Make haste to open unto me Thy fatherly embrace,
For as Prodigal I have wasted my life.
In the unfailing wealth of Thy mercy, O Savior
reject not my heart in its poverty.
For with compunction I cry to Thee, O Lord:
Father, I have sinned against heaven and before Thee.
Once a year we hear these words during the church services for the Sunday of the Prodigal Son, at the Vigil. In some places it’s sung and touches the soul, penetrating to its very depths, while in others it’s read, hastily and unintelligibly, without attracting any attention and without allowing anyone to understand the meaning of the words. Whoever has happened to be present at a monastic tonsure is more fortunate in this respect. At a tonsure ceremony this troparion is sung thrice as the person being tonsure crawls from the narthex of the church to the altar—from the sinful world from whence he came to this beloved embrace.
Hieronymus Bosch. The Prodigal Son. 1510.
The Gospel of the Prodigal Son is read at the Liturgy, and there is much in it that requires our attention and forces us to think—or should force us. There is the foolishness and audacity of one son. There is the conceit and hardheartedness of the other. The food of the swine. The love of the father. His gifts.
Probably each of us thinks about what in this moment is closer to him personally, what evokes a response in the heart for some reason. Or perhaps some don’t think about it because it seems that right now this parable is “not relevant” to them. Although it is relevant of course, and precisely now, it’s just they “don’t hear” it, they’ve departed to a “far country”— actually to one so close it’s but a step away. Confidence in one’s own righteousness, insensitivity of heart, emotional blindness—aren’t there many such countries?..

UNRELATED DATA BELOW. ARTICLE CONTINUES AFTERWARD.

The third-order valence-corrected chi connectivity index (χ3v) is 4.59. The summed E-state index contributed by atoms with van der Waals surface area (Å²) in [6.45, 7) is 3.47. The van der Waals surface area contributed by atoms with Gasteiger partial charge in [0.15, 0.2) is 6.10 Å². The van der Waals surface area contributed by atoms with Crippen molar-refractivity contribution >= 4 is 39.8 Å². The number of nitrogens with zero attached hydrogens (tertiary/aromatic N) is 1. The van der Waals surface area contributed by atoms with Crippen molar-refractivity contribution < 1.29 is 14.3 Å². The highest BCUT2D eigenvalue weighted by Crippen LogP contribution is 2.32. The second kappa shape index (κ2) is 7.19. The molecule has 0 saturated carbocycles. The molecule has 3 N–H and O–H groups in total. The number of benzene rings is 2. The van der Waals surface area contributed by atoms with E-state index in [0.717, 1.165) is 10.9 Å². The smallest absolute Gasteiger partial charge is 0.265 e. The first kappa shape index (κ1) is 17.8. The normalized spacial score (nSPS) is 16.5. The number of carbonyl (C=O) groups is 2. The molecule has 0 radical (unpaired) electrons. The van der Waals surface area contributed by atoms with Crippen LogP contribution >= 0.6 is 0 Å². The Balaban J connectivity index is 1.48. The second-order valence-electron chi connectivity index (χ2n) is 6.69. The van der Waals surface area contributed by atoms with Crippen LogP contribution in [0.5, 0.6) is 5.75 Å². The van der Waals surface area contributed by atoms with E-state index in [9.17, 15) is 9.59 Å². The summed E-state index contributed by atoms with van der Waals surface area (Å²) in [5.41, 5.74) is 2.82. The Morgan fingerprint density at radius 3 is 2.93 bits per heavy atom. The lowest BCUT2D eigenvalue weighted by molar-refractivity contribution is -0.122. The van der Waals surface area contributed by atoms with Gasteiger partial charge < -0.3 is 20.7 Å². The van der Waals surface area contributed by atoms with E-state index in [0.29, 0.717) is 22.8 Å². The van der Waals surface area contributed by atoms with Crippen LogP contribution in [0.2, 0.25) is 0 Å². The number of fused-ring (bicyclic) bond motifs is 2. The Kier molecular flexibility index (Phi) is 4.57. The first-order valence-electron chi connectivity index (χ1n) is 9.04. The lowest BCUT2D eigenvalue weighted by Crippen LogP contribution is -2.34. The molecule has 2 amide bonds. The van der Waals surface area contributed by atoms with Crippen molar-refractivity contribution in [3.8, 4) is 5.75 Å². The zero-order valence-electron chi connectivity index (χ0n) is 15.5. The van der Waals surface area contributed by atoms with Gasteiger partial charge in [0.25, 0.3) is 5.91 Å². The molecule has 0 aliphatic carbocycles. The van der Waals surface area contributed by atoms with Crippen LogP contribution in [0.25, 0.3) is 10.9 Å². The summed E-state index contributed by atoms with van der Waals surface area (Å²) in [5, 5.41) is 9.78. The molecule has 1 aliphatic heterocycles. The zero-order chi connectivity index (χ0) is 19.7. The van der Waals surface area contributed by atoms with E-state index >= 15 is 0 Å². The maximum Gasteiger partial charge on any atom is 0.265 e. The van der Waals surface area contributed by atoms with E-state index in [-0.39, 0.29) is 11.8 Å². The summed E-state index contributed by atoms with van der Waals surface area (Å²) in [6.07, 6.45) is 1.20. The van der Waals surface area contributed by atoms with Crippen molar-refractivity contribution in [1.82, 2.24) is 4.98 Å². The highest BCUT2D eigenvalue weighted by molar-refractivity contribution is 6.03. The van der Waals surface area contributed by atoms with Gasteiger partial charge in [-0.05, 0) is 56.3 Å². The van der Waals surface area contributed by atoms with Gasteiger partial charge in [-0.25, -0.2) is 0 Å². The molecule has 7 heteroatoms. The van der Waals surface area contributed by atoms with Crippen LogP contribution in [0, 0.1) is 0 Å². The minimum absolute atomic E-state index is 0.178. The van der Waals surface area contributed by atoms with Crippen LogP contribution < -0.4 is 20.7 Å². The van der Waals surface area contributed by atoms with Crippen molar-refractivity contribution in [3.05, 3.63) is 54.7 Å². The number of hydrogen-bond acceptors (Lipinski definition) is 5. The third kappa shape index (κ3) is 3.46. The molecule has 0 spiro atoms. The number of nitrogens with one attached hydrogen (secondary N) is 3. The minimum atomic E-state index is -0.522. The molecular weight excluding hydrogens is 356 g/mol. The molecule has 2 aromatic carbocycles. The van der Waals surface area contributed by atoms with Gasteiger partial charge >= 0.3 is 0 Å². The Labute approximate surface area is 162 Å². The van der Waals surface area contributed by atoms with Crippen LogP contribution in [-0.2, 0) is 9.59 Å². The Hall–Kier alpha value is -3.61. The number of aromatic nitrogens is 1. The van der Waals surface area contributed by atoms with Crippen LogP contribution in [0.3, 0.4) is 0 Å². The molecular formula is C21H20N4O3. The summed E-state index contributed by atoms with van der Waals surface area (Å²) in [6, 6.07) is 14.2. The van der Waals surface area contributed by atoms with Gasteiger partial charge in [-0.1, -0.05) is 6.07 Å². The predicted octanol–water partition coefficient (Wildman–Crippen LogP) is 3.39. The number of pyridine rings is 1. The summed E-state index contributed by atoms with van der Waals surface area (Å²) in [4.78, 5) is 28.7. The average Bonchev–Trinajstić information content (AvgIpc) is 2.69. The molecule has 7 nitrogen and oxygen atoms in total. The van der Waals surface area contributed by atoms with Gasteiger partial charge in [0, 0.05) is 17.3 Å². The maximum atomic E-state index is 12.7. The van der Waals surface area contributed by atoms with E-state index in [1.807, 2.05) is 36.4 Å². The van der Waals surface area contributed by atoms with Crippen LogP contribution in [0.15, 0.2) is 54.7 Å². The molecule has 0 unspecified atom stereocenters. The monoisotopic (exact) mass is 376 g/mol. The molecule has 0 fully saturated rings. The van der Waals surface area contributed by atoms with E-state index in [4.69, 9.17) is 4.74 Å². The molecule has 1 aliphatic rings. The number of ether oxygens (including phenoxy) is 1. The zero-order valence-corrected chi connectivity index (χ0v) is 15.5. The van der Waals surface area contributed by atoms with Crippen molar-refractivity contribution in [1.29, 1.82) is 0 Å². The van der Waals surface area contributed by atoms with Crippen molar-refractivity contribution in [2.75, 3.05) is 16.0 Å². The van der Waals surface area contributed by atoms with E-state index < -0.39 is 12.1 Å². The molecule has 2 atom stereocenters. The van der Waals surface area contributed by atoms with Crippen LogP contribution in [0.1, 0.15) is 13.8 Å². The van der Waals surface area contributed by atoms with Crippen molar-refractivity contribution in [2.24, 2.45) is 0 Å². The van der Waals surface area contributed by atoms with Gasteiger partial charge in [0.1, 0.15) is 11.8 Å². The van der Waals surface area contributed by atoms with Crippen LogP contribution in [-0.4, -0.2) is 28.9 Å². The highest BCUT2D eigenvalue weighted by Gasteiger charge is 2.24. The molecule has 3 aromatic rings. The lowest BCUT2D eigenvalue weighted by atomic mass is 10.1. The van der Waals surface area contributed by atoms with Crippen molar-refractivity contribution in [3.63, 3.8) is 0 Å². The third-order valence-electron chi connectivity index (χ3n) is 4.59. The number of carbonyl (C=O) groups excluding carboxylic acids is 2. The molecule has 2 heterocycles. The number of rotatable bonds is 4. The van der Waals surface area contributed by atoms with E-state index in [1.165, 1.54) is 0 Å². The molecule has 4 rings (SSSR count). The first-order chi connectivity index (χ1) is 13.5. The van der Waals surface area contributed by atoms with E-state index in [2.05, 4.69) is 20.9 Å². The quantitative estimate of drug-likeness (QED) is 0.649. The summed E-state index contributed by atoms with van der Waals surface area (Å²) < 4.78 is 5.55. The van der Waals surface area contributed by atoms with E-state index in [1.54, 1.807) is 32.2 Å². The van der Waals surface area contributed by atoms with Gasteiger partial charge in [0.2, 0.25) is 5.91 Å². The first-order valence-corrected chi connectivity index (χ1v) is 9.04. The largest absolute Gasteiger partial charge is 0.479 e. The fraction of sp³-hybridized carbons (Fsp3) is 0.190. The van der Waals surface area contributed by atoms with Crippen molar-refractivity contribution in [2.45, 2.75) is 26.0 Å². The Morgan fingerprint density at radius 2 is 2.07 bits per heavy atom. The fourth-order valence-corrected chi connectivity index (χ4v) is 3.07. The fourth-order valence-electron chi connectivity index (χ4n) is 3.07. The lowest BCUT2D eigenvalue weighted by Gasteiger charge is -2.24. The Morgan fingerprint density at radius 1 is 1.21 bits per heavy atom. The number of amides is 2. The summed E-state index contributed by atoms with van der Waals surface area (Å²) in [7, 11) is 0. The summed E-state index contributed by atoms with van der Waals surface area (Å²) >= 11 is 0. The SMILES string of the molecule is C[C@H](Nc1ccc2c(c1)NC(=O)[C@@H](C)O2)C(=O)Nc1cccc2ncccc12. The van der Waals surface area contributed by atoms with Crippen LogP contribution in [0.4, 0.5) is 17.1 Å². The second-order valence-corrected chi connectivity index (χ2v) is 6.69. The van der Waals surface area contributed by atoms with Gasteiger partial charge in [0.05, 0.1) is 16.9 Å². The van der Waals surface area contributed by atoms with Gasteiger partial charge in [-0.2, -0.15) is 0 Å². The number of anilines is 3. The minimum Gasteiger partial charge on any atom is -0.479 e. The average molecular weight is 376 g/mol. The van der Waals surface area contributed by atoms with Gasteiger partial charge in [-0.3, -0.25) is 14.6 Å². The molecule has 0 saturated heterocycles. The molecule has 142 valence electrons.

Well, I’ve thought about something this time that I didn’t think about earlier. I didn’t think about it this way. Is it hard for a prodigal son to set off for his return? Yes, it’s obviously not easy. It’s a long journey, and he’s ashamed, frightened—and first of all he has to “come to himself” as it says in the parable, because until that point one doesn’t think about returning. And is it easy as a son by birth to lower yourself to the rank of a hired servant? Not in some passing impulse but to consciously resolve to ask acceptance into your family home only in that capacity, unphased by the difficulty of such conditions, or their shamefulness for one who was supposed to become a co-owner of that home!
It’s hard for the son… But is it easy for the father to open his embrace to him? Or more exactly—for the Father. We know what happened to the son, how he at first made merry, then became impoverished, was tormented and hungry. But what about the Father? This is a mystery… And how do those embraces themselves look, how does He open them—to each one differently, or the same way for everyone? What are these embraces? Is this a complicated question? Perhaps even superfluous or idle?..
But there is an answer to it in every church—hardly accidental, hardly in vain. In every church there is an icon of these embraces—their one and only image.
I am not talking about engravings with various episodes of this parable. Those in fact are not in the churches. I am talking about the Crucifix…
Crucifixion. Monastery of Sinai. Eighth c.
There they are—the “Father’s embrace”. Hands pierced with nails, fixed to the Cross, Blood streaming to the ground. Arms ready to embrace the whole world, and embracing the whole world.
Why is it precisely like this? Why can it be no other way, without the nails, the Blood, or the Cross? Not even any of the holy fathers, the teachers of the Church give a uniform answer as to why there should be such sufferings, such a death…
It seems as though it is also so that we would notice. So that we would notice and believe that the Love, Who did not hesitate to pay such a price for His beloved and in such a way opened His embrace to all, will never turn away from anyone, including us. So that we might be able to overcome fear, shame, and despair. So that we would resolve to believe that He is waiting for us, no matter what we’ve done, no matter what mess we’ve made, no matter how far we’ve gone astray.
That is what the father goes out for—so that it would be easier for His children, prodigal and sinful. After all, He knows how hard it is for them, and He can’t help but pity them…